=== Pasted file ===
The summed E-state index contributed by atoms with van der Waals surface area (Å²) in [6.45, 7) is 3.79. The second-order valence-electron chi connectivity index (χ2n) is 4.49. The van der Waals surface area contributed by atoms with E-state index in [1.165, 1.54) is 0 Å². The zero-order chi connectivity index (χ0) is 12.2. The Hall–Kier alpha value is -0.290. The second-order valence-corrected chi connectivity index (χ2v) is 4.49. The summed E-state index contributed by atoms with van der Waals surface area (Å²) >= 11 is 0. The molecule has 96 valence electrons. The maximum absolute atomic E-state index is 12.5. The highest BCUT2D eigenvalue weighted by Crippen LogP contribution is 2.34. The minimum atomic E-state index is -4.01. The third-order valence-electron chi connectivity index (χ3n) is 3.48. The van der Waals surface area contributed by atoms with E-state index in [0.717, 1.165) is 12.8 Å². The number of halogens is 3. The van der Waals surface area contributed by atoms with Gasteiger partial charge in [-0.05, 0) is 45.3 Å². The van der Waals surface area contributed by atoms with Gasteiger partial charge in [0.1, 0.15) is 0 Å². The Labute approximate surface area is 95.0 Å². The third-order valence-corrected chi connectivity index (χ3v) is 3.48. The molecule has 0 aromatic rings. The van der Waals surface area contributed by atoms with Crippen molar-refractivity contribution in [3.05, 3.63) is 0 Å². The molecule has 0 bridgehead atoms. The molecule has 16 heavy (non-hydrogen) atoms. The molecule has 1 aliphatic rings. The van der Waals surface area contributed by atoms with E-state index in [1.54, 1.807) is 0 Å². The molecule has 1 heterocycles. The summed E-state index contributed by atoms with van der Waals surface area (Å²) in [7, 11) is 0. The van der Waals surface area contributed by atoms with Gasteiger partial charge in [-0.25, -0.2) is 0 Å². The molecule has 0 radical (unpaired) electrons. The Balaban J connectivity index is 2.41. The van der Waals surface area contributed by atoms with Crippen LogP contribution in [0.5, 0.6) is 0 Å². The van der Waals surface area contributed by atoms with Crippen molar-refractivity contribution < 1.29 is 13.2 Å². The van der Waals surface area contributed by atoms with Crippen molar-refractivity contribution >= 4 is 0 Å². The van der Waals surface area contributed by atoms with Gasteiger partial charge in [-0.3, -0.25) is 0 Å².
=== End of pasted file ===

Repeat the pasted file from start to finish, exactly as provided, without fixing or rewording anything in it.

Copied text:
The summed E-state index contributed by atoms with van der Waals surface area (Å²) in [6.45, 7) is 3.79. The second-order valence-electron chi connectivity index (χ2n) is 4.49. The van der Waals surface area contributed by atoms with E-state index in [1.165, 1.54) is 0 Å². The zero-order chi connectivity index (χ0) is 12.2. The Hall–Kier alpha value is -0.290. The second-order valence-corrected chi connectivity index (χ2v) is 4.49. The summed E-state index contributed by atoms with van der Waals surface area (Å²) >= 11 is 0. The molecule has 96 valence electrons. The maximum absolute atomic E-state index is 12.5. The highest BCUT2D eigenvalue weighted by Crippen LogP contribution is 2.34. The minimum atomic E-state index is -4.01. The third-order valence-electron chi connectivity index (χ3n) is 3.48. The van der Waals surface area contributed by atoms with E-state index in [0.717, 1.165) is 12.8 Å². The number of halogens is 3. The van der Waals surface area contributed by atoms with Gasteiger partial charge in [-0.05, 0) is 45.3 Å². The van der Waals surface area contributed by atoms with Gasteiger partial charge in [0.1, 0.15) is 0 Å². The Labute approximate surface area is 95.0 Å². The third-order valence-corrected chi connectivity index (χ3v) is 3.48. The molecule has 0 aromatic rings. The van der Waals surface area contributed by atoms with Crippen molar-refractivity contribution in [3.05, 3.63) is 0 Å². The molecule has 0 bridgehead atoms. The molecule has 16 heavy (non-hydrogen) atoms. The molecule has 1 aliphatic rings. The van der Waals surface area contributed by atoms with E-state index in [1.54, 1.807) is 0 Å². The molecule has 1 heterocycles. The summed E-state index contributed by atoms with van der Waals surface area (Å²) in [7, 11) is 0. The van der Waals surface area contributed by atoms with Gasteiger partial charge in [-0.25, -0.2) is 0 Å². The molecule has 0 radical (unpaired) electrons. The Balaban J connectivity index is 2.41. The van der Waals surface area contributed by atoms with Crippen LogP contribution in [0.5, 0.6) is 0 Å². The van der Waals surface area contributed by atoms with Crippen molar-refractivity contribution < 1.29 is 13.2 Å². The van der Waals surface area contributed by atoms with Crippen molar-refractivity contribution >= 4 is 0 Å². The van der Waals surface area contributed by atoms with Gasteiger partial charge in [-0.3, -0.25) is 0 Å².